The making of a woman–a Black woman at that–is a challenge. There are several odds that may deter our growth, mostly all of them social constructs (gender, race, class: man-made stratus), nebulous and arbitrary forms of difference that are enforced without any merit or grounding. Differences that suggest we cannot do or say or be (or wear) whatever we so choose: that biologically, pathologically we are benign to self-edification.
Somehow, we withstand the odds, because quite frankly as much as I do not want someone, something to totalize my being, I certainly do not want them totalizing my look. No, no that is so much apart of my own identity, and most certainly an autobiography authored at the tip of my own proverbial pen.
But it has to be, does it not? My style a form of expression, an outlet for all the roads that have led me to my present state (of dress). Author Zora Neal Hurston once declared, “I am not tragically colored,” and in that same breath I am working towards not being tragically of color. Growing up Black, middle-class, and in America was not the stuff of loss or sorrow, but it held a certain kind of pain/confusion/isolation I try to exorcise daily.
To be honest, I have walked a particularly snarled path with “Blackness”. I don’t always get it; it doesn’t always get me. I’ve battled with its myopic view for almost three decades now, even pursuing and gaining a degree in the subject, and have come to surmise that, a/ there is no authentic form of it, b/ it’s ineffable, and c/ I am always painfully aware of its presence. Or rather, I am painfully aware of someone impressing upon me an “authentic”, “tangible” idea of Black identity that does not exist.
That sensation I have felt for years, probably ever since I was a little girl growing up in the Dallas, Texas suburbs with my doctor father, professor mother, protective two older brothers, and playful dog. We sharing a life full of books, political debates (I, woefully Democrat at a young age), travel, births, deaths, and a Spanish last name (its origins, vague). All of it felt right, but I learned quickly this is the stuff people love to shroud in skepticism. This was all pre-Obama, you see. I was made to feel suspect almost immediately by my Black and White classmates and friends, alike. I was forced to explain my weird Valley Girl cadence, the nature of my dress, the books I read (oh my beloved books!), the tufts of my hair.
You mustn’t believe I was severely lonely or bullied, because I had other little Black girl friends who felt the same way. But I was fearful of being me, explicitly so, and I don’t want to suggest that these confidantes of mine felt the same way, because I am not here to tell their truth. However, I maintained that fear throughout my teens, and it would flare up sporadically in college and onward, although college was a supremely amazing time for me. I was at a school made up of misfits, so we all made sense to one another (Brown University, Class of 2005).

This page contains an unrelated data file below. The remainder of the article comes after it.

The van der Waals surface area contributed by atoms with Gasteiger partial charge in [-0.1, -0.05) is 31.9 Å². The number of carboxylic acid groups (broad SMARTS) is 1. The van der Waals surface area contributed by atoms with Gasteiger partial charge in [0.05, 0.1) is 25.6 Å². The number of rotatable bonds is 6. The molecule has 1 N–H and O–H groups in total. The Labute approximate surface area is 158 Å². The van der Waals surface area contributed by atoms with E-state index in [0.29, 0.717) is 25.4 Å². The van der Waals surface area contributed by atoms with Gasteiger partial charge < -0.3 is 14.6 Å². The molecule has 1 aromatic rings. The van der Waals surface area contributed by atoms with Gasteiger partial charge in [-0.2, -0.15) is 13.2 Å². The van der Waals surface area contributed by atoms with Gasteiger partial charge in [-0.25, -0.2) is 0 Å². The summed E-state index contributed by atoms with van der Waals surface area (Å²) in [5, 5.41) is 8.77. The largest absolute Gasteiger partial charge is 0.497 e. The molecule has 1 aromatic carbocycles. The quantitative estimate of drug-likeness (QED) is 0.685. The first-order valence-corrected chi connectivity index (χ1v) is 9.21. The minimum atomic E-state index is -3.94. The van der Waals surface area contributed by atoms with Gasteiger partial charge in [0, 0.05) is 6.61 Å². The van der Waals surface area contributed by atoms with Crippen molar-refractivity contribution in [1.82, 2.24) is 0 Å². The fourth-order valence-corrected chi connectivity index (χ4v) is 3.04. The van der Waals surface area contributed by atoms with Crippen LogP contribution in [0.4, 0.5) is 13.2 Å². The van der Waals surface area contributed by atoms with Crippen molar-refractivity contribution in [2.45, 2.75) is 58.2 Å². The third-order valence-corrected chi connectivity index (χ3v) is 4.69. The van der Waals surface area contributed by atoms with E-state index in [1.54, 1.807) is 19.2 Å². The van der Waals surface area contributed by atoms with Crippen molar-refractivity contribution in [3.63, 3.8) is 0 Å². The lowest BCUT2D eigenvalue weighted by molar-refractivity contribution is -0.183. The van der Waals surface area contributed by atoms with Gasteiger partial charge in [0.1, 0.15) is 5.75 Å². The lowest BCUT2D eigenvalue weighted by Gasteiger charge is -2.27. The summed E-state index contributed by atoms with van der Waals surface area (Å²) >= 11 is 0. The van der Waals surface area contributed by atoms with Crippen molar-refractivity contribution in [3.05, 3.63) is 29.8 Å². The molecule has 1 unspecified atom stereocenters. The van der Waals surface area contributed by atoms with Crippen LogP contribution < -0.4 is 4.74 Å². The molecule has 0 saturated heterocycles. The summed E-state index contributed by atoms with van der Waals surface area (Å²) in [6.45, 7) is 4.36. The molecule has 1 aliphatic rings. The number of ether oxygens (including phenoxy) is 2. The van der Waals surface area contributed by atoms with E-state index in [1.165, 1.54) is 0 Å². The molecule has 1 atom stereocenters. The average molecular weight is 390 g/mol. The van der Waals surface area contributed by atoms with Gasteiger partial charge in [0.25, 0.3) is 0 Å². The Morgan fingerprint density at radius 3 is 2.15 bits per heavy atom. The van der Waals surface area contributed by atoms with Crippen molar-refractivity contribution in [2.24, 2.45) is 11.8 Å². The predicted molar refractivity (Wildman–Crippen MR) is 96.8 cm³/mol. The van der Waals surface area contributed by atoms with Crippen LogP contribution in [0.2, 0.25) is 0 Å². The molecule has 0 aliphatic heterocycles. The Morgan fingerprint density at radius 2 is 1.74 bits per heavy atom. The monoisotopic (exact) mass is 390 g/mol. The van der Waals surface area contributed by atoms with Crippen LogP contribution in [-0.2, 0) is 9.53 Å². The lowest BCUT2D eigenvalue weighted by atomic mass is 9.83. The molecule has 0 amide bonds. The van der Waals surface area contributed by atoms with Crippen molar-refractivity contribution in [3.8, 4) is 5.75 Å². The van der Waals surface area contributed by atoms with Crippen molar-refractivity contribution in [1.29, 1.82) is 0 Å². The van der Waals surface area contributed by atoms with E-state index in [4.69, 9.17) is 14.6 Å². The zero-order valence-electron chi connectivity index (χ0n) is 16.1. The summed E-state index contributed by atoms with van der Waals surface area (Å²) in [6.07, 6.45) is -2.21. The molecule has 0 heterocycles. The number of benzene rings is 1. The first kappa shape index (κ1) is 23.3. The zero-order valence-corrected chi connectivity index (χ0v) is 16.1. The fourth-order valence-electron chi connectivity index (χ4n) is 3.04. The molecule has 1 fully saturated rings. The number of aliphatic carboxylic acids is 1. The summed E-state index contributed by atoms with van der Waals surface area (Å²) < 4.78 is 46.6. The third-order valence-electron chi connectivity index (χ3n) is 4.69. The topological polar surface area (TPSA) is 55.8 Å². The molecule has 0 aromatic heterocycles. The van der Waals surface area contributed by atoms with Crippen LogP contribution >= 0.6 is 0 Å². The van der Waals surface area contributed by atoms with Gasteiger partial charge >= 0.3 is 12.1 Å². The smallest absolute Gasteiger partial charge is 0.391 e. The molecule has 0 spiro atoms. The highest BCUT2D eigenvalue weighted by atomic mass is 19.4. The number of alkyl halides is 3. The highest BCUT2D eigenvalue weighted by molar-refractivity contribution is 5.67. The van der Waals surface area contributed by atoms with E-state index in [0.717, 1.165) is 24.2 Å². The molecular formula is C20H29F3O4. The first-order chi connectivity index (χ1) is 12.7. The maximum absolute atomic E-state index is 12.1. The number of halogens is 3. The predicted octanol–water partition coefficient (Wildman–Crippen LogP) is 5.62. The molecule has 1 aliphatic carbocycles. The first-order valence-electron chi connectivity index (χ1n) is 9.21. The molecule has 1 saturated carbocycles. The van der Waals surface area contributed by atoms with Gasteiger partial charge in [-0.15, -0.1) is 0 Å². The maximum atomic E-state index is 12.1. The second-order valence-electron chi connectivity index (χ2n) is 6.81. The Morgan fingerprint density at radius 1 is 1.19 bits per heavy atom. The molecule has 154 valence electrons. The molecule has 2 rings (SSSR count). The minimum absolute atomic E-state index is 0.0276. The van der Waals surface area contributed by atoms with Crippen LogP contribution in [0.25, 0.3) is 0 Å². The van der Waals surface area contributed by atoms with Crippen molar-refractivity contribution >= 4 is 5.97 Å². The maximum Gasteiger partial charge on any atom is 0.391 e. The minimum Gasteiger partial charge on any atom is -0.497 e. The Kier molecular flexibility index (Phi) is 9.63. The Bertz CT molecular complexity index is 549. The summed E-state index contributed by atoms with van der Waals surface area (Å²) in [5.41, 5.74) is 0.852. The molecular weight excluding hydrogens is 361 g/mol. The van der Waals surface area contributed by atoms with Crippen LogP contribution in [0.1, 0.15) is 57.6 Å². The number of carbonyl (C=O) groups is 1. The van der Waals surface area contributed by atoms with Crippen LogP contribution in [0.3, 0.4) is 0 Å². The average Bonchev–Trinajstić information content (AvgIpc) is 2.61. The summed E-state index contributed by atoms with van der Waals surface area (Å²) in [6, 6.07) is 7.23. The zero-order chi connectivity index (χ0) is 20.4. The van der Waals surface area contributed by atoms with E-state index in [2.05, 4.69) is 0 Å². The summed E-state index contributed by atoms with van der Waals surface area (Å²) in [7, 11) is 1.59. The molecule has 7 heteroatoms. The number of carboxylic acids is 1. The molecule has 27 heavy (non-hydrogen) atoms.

But no matter, I often felt an internal tug editing my thoughts, opinions, likes, and displeasures, scared that someone may find out that I was not “tragically of color”. I remember being sent into a fit over not being able to play Spades (we played a lot of Checkers and Chess in my household, instead), this odd sense of shame rising up in me because I was certain this nebulous, arbitrary factor sized up my racial identity. I felt stares from the other card players bearing down on me, and conclusions being determined in their minds: I was a fraud.
It wasn’t until I went back for my Masters in “Blackness” (read: African-American Studies), that I could accurately create the language to speak to all of this. Interestingly, it was also a time that I was experimenting considerably with my look, shoring my locks to give way to a Rihanna-inspired pixie cut and altogether edgier wardrobe. I was wearing A.P.C. the first day of school, and Helmut Lang on my last. With the help of my mentor, the late Professor Manning Marable, I invented my own etymology and pedagogy to accurately engage racial “authenticity”, speaking to the “license” we all wield when discussing identity politics. He, the most notable Black Marxist in the country, the premier scholar on Malcolm X, affirmed my work and writing, and subsequently I have felt no editor or naysayer could ever tell me different.
I collected my departmental thesis award in a fitted vintage floral sheath and Loeffler Randall sandals. By this time, I was growing intellectually and stylistically by leaps and bounds, nearing the idea of the woman I hoped to be.
And who is that woman (X), you may ask? Well, as I approach 29 I see her definitely as someone creative, independent, doing something worthy with her talents, a mother of two, a wife of just the one, funny, less naive but trusting, well-traveled and most likely living outside the States, chic but grounded, purveyor of an eccentric but beautiful home, teaching her kids to never be scared of being themselves, all while being very, very well dressed. //
Scroll through the remaining images of FEMME NOIR X, below, a shoot split up into 3 looks of a woman paying homage to, but also reimagining, Black style.
LOOK 1: Vintage moto jacket + Turtleneck by Zara + Vintage leather skirt + Pumps by Charlotte Olympia + Sunglasses by Karen Walker
LOOK 3: Coat by 3.1 Phillip Lim + Jumpsuit by Zara + Tee by Zara + Boots by Rick Owens + Bag by Gryson
All pictures courtesy of Layonbone’s, Cleon Grey
This project is a special joint collaboration with Layonbone’s, “Tout Nor Tous”. Learn more about its inspiration here.